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England enters Lockdown 2.0 – Some evictions can now take place

In a dramatic Saturday evening address to the nation at the end of October, Boris Johnson announced that England would move away from the Tiered System of regional restrictions, and into a countrywide lockdown,  in a bid to slow the spread of Coronavirus.

However, although non-essential shops, gyms, beauty parlours, bars and restaurants were forced to close – the property market remained largely open. Construction continued on housing developments up and down the country; property viewings are permitted, and it is perfectly possible to move into a new home.

Meanwhile, unlike during the first lockdown, this time, Courts remain open, and possession hearings can take place.

However, although for now Bailiffs are not permitted to enforce the majority of possession cases until the New Year; the most recently announced change is that where the tenant had built up substantial rent arrears on 23rd March, then a Bailiff can now complete enforcement action. ‘Substantial arrears’ has been defined as nine months’ worth of rent arrears as of 23rd March.      

Bailiffs had previously agreed not to undertake enforcement action until 11th January at the earliest; and so this latest news will be welcomed by those landlords who have endured significant arrears, which were incurred well-before the Coronavirus impacted jobs and the economy.

For all other landlords it is reassuring that there are many landlords who have successfully regained possession of their property having served either a Section 21 or a Section 8 Notice.

In our experience when a tenant is informed that they are going to have to move out at some point in the future, they sometimes secure a new home before the Section 21 Notice expires. Indeed, if they have been a reliable tenant and have conducted their tenancy well, then we would always want to help them find a new home. In these cases, we can help them to serve a reduced notice – if that is what you, the landlord, agrees to.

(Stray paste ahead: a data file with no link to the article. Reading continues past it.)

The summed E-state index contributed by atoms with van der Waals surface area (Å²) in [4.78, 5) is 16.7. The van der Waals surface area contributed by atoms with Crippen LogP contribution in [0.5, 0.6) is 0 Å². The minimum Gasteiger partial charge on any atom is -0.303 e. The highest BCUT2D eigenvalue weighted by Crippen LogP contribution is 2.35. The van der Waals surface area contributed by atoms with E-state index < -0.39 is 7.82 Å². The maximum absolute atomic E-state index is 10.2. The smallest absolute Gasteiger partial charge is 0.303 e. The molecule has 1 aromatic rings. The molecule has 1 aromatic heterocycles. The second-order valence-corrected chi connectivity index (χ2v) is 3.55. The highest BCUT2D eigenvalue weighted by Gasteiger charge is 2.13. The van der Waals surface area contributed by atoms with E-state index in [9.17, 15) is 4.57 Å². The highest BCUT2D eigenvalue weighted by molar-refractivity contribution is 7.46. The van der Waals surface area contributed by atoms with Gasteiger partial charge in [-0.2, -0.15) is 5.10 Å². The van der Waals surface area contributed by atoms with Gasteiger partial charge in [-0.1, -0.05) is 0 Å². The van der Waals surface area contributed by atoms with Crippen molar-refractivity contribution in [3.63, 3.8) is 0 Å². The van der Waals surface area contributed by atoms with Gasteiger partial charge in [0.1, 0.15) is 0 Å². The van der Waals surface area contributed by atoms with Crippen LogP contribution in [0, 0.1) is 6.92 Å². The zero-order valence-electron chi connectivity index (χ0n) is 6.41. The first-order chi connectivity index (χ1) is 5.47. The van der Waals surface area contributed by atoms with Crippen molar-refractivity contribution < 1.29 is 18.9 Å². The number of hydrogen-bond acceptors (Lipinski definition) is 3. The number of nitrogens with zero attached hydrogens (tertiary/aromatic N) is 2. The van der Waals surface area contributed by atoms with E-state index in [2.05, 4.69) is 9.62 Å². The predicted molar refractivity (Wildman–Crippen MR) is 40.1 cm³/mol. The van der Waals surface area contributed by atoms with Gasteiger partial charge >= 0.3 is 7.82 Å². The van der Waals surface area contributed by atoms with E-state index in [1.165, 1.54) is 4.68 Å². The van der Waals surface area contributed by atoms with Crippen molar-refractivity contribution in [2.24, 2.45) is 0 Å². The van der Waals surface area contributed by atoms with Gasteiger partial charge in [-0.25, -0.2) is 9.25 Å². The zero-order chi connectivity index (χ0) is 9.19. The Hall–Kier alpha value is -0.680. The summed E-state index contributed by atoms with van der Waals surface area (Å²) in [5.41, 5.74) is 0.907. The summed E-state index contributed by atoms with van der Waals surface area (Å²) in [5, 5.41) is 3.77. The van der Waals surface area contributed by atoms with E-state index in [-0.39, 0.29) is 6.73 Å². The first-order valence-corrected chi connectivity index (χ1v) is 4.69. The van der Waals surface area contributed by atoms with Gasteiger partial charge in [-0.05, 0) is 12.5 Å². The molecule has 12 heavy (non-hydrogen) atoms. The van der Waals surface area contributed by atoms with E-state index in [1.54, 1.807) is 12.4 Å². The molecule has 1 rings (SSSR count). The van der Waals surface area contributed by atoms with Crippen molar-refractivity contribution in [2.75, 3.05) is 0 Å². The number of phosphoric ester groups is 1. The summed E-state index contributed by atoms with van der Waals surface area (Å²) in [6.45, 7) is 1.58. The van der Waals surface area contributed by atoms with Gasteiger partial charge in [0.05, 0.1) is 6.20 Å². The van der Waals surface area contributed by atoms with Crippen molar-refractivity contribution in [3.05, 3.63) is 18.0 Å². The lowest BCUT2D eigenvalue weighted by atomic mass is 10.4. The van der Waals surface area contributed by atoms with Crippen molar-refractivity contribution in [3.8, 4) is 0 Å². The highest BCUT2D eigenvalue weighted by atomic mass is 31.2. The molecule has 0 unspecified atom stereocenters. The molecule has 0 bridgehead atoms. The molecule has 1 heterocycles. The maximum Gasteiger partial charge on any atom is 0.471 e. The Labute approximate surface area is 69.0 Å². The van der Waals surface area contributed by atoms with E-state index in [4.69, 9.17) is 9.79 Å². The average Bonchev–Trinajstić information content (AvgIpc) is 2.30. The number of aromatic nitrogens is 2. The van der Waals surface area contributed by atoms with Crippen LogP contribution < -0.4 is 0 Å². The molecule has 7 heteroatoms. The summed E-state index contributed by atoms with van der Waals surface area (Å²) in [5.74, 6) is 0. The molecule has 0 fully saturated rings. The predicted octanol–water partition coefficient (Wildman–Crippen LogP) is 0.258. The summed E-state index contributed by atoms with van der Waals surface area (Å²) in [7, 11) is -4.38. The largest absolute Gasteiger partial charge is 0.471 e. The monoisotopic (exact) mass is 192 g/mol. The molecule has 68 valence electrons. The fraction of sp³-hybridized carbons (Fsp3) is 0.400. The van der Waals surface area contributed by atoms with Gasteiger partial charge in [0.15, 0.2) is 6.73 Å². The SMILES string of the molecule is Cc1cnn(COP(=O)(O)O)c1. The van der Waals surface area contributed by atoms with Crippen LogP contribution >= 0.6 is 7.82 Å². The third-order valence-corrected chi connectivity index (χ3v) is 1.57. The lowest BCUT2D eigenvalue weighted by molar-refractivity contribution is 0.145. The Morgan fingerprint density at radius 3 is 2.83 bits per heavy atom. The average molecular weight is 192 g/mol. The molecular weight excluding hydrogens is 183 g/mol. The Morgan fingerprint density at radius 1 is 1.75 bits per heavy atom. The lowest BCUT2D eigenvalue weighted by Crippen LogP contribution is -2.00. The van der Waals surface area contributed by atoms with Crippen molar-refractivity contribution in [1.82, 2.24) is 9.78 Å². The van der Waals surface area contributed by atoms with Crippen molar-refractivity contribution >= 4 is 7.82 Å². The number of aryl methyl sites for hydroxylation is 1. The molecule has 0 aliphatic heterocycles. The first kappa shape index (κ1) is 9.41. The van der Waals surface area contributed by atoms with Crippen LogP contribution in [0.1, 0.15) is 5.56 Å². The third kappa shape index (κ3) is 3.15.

However, the landlords who have sadly been unsuccessful in achieving vacant possession are those where the notice period hasn’t expired yet; or where the tenant has refused to leave the property once the notice period has expired. 

Regaining possession following rental arrears or other breach of tenancy  

If you have a tenant who breached their tenancy agreement, for example by entering rental arrears prior to 31st August, and they were already on a periodic tenancy, then it is highly likely that the tenant will have been served a Section 21 Notice alongside the Section 8 Notice for non-payment of rent; and as the notice period would have been three months, then this notice should either have – or is soon to have – expired.

Where this notice period has passed and the tenant still hasn’t moved out, then you can apply to the Court for a possession order.

The Court-appointed Bailiff will now be able to take enforcement action in some of the most severe cases of rental arrears; although they are obliged to refrain from taking enforcement action and securing possession until 11th January 2021 in cases where there were less than nine months’ worth of arrears on 23rd March this year.

We understand this is a very frustrating time for landlords, particularly those who have waited for a long time to regain possession of their investment property, and especially so where the tenant has built up arrears. In all cases, we continue to communicate with tenants and encourage them to resolve the situation sooner rather than later.

We hope that tenants who find they are unable to pay their rent, realise they don’t want the pressure of arrears building and growing out of control. After all, they are still liable for the rental debt, even if they keep the roof over their head - albeit temporarily.

Therefore, if they know their income has been impacted, some tenants are serving notice and leaving voluntarily, choosing to move back in with family or friends.

Whilst some of the measures brought in by the Government feel weighed towards tenants, we would urge landlords to remain within the law. 

The risks of breaching the rules by undertaking an illegal eviction are too high. We always recommend speaking to tenants about their options. Tenants who default on the rent and remain in the property longer than they are legally entitled to, will struggle to move into another privately rented home in the future, and the debt could stay with them for years.

If a tenant is unable to pay their rent and has been served with an Eviction Notice, we will talk to them about their options. If they serve notice on their own terms they can leave before the problem spirals out of control. Provided the tenancy has moved onto a periodic arrangement the tenant only need to give one months’ notice, and so ending their tenancy before they are taken to court will limit their liability and help them move on more quickly.

We hope this explains the most current position on evictions, and how were doing everything we can to help you navigate these ever-changing rules. If you have any further questions or concerns about evictions, please speak to your local haart branch.

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